One of two teenage Wisconsin girls who repeatedly stabbed a classmate to impress a mythical online character named Slender Man was committed to 25 years in a psychiatric institution — the maximum punishment possible, according to the Associated Press.
Anissa Weier, now 16, pleaded guilty in August to second-degree attempted intentional homicide in a deal with prosecutors but claimed she was mentally ill during the attack and not responsible for her actions.
Before her sentencing Thursday, Weier apologized.
“I do hold myself accountable for this and that I will do whatever I have to do to make sure I don’t get any sort of delusion or whatever again,” Weier said, according to the AP. “I want everybody involved to know I deeply regret everything that happened that day. I know that nothing I say is going to make this right and nothing I say is going to fix what I broke.”
The case drew national attention in 2014 because of the age of the victim and attackers — all just 12 at the time of the stabbing — and their peculiar motive.
Morgan Geyser and Weier lured their classmate, Payton Leutner, into the woods in a Milwaukee suburb after a slumber party. There, Geyser stabbed Leutner 19 times with Weier’s encouragement.
The attackers both told detectives they needed to kill Leutner to become proxies, or servants, to Slender Man, a demonlike creature they read about online who is often depicted as a spidery figure in a black suit with a featureless white face. The girls said they were compelled to kill to protect themselves and their families from the demon, and after the slaying planned to run away to the demon’s mansion, which they believed was in the Nicolet National Forest in Wisconsin.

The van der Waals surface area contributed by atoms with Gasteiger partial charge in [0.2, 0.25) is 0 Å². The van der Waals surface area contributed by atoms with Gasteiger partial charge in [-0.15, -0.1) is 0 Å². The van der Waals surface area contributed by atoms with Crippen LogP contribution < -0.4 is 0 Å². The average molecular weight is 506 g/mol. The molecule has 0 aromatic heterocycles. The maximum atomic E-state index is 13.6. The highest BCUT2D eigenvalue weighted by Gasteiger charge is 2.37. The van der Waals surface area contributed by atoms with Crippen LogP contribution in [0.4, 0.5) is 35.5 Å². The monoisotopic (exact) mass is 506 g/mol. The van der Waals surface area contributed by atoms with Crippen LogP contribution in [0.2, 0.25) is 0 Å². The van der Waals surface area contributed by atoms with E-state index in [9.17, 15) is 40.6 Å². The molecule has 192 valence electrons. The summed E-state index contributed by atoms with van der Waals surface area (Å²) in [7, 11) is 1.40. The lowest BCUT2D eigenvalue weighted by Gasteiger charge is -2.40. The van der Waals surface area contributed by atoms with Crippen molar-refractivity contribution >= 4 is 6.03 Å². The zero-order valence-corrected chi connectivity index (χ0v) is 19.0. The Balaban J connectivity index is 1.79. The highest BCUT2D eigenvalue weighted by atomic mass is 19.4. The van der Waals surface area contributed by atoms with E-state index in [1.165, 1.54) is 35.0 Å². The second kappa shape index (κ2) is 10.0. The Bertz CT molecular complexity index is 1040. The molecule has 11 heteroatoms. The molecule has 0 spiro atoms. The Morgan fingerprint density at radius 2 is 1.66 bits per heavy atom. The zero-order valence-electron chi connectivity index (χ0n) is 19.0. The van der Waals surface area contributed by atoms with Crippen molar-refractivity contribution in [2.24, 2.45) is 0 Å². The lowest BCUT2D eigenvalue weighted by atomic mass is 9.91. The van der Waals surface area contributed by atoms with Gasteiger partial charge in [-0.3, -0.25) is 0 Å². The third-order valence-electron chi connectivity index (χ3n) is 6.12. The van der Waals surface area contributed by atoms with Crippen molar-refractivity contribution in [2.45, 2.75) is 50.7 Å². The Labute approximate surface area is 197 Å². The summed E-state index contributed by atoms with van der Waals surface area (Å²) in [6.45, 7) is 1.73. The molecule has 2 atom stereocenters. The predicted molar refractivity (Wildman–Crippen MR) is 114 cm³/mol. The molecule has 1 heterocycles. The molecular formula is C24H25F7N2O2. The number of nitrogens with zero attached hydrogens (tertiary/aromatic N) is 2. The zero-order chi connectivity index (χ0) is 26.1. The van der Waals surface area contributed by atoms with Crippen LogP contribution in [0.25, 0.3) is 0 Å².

Geyser and Weier were both originally charged with attempted first-degree intentional homicide, which carries a possible sentence of up to 65 years in prison.
Leutner survived the stabbing after crawling out of the woods, where a bicyclist found her and called 911. Leutner was raced to the hospital, where the surgeon who operated on her told ABC News’s David Muir the knife had nearly penetrated her heart, missing it by less than a millimeter. Damage to Leutner’s diaphragm forced her to use pen and paper to communicate for two days after the surgery because speaking hurt too much.
No one from the Leutner’s family addressed the court during the sentencing hearing. A letter from Leutner’s mother, Stacie Leutner, was read instead. In it, she detailed her daughter’s trauma: how her daughter for months slept with scissors under her pillow for protection and keeps her bedroom windows closed and locked. Leutner fears for her life, her mother wrote.
“She will struggle with the events of that day and physical and emotional scars it left for the rest of her life,” Stacie Leutner wrote.
The mother wrote that her daughter would not feel safe if her attackers were released without supervision, and her daughter “deserves to be allowed to heal in an environment where she feels safe.”
Geyser, who stabbed Leutner, will be sentenced in February, according to the AP. She pleaded guilty to first-degree attempted intentional homicide and claimed she is not criminally responsible and should not go to prison. Prosecutors will argue for a sentencing of 40 years in a mental hospital.